Capturing Intent — Making sense of code

Picture the scenario: You are staring at the computer screen and scanning the lines of code that fill it. You scratch your head and think: Why?

You debug the code, step-by-step and see a method call that sticks out like a sore thumb. It’s doing an out of process call to another subsystem before the code has completed its job in this method.

Why is that out of process call made there? There’s no documentation explaining why. Moving it to the end of the method makes more sense, but then everything breaks. WHY?


As a software developer, you might have experienced situations like this. You’re looking to fix a bug or extend a feature and you stumble over code that just doesn’t make sense.

You can see what it’s doing, even understand how it’s works, but you just can’t understand why.

In this post I’ll show you why making the extra effort to capture the intent of the code is so important.


Defining “Intent”

For this article, I define “Capturing Intent” as “why”. Why does this code exist? What is its purpose? Which business need is it covering?


You may already be spending a lot of time writing code and shipping products. Why spend even more time trying to capture the intent?


One reason is because developers spend most of their time trying to understand code.

Jeff Atwood summarizes:

If you ask a software developer what they spend their time doing, they’ll tell you that they spend most of their time writing code.

However, if you actually observe what software developers spend their time doing, you’ll find that they spend most of their time trying to understand code

Robert C. Martin writes in Clean Code:

“Indeed, the ratio of time spent reading versus writing is well over 10 to 1. We are constantly reading old code as part of the effort to write new code. …[Therefore,] making it easy to read makes it easier to write.”

So, looking at ways to make our code more understandable seems like the right thing to do.

Breadcrumbs while bug fixing


Codebases that ooze intent are easy to navigate. This is especially useful when bug-fixing, understanding edge-cases and debugging. What this means is you have a narrative you can follow, and hints guiding you through the business logic.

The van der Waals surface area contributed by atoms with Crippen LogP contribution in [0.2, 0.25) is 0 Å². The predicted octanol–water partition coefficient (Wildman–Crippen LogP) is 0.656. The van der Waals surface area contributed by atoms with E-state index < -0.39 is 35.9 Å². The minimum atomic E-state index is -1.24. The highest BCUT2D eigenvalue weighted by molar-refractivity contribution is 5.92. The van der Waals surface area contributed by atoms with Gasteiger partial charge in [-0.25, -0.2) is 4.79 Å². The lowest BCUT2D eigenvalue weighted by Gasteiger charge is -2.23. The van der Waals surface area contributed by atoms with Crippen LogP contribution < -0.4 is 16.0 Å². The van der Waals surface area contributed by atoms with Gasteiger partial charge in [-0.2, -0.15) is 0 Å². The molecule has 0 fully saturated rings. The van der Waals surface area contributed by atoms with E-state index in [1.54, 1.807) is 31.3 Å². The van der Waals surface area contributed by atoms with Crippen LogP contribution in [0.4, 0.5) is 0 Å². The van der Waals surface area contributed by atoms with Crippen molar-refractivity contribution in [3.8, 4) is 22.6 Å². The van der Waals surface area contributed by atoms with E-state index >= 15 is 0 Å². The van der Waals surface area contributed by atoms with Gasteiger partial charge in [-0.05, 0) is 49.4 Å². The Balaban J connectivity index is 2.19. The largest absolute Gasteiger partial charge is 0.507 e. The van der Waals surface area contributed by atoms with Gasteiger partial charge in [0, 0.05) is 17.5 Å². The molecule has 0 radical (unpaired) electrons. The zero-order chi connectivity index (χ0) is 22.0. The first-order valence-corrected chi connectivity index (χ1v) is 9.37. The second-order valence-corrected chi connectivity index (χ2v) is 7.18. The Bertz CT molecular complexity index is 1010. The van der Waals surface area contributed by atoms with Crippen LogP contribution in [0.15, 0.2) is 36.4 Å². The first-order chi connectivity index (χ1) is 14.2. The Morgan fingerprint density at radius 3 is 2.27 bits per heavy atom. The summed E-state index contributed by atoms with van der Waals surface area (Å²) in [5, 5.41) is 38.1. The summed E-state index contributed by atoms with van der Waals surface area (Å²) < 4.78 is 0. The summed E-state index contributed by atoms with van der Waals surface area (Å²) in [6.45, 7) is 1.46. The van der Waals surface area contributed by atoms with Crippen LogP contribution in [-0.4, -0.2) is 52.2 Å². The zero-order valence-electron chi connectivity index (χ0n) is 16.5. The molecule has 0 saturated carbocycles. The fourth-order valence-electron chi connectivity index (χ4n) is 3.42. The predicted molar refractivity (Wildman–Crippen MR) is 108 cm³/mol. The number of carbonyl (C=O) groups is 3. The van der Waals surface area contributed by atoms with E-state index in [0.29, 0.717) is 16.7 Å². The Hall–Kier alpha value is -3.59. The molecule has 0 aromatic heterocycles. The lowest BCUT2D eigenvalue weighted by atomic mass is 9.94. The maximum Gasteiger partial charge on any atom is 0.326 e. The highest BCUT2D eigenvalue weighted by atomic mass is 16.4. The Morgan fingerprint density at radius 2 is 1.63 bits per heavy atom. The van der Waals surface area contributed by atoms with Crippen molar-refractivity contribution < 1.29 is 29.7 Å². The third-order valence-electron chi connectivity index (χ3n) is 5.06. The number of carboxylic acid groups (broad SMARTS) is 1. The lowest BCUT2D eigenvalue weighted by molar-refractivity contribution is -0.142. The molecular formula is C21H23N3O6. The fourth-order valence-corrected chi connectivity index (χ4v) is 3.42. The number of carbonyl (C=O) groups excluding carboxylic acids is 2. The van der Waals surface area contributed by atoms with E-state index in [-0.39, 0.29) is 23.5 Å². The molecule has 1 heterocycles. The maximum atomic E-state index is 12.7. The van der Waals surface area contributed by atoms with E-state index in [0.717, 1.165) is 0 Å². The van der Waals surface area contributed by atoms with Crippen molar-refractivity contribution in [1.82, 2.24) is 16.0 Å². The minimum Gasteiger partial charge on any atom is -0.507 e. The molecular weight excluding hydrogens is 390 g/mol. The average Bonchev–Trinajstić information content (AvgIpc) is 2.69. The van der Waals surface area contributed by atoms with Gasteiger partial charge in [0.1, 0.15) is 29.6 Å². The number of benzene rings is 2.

This narrative serves as breadcrumbs to guide the next developer. Quite often that next developer is you!

Future proofing / Saving time

In this context, future proofing isn’t about creating code that covers future scenarios (over-engineering). It is having code that states why it exists.

Allowing a developer to understand implementation and architecture to evolving needs with minimal effort.

Show me some code!

You’ve now seen some of the benefits of writing code with intent. Now let’s look at some concrete examples and different techniques that support this.

Descriptive implementation

With “Descriptive Implementation” I mean structuring code so it’s understandable. Where it communicates its reason to exist in a clear and concise way.

Readable code

Clean code is a great starting point for writing code with intent. This means writing code with descriptive names, proper scoping and correct abstractions. Dealing with code in bite-sized chunks also aids readability. The examples are quite simple, but imagine them as a replacement.

There are a few key changes between the Unclear and WithIntent versions.

  • Easier to understand the flow of code.
  • Clearer naming.
  • Hid the conditional behind a named function
  • Focused methods that can be refactored further if needed.
  • Removed the need for comment with explicit naming of the tracking function.

The method AddCartItemAndDoTracking is still unclear, since it has a side-effect, which is tracking. One way to solve that is with a decorator:

Unit tests / specs as describing intent

Sometimes the implementation doesn’t or can’t convey enough intent. In these times it’s good to use code near the implementation to help communicate. This is one of the most useful features of writing good tests / specs.

Unit Tests / Specifications

In this example you’ll see the matching unit test / specification of the above ShoppingCart. The goal is to document the edge-case scenario of extra logging. The spec is written with Machine Specifications (MSpec).

Here’s another variant written in a more traditional NUnit approach.

High-Level Behaviours

High-level behaviour tests are another way to document intent and behaviour of a system. They serve as readable specifications which business owners can read, understand and write themselves.

The idea is to allow non-programmers to be able to define requirements up-front. It’s then up to developers to attach code that meets those requirements. A major benefit is that the specs actually describe the system in the language of the business.

These specifications are still code, so they are maintainable and better reflect the implementation. The following example is a SpecFlow spec, which describes a business requirement.

Written Documentation

Documentation is a love/hate topic when it comes to software development. Especially when there are so many (forced) requirements within a business context.

Open-source communities have a strong need for good documentation. When a community has this, it’s easier to onboard new users and support existing users.

Written documentation has the added advantage of being free-form, which leads to declarative documentation. However there’s a danger that documentation on this level will get outdated.

Function / Class Documentation

Formal class / function documentation uses formatted comments to create API documentation. This enhances the intent through auto code completion tools such as IntelliSense. You can also expose it to 3rd parties.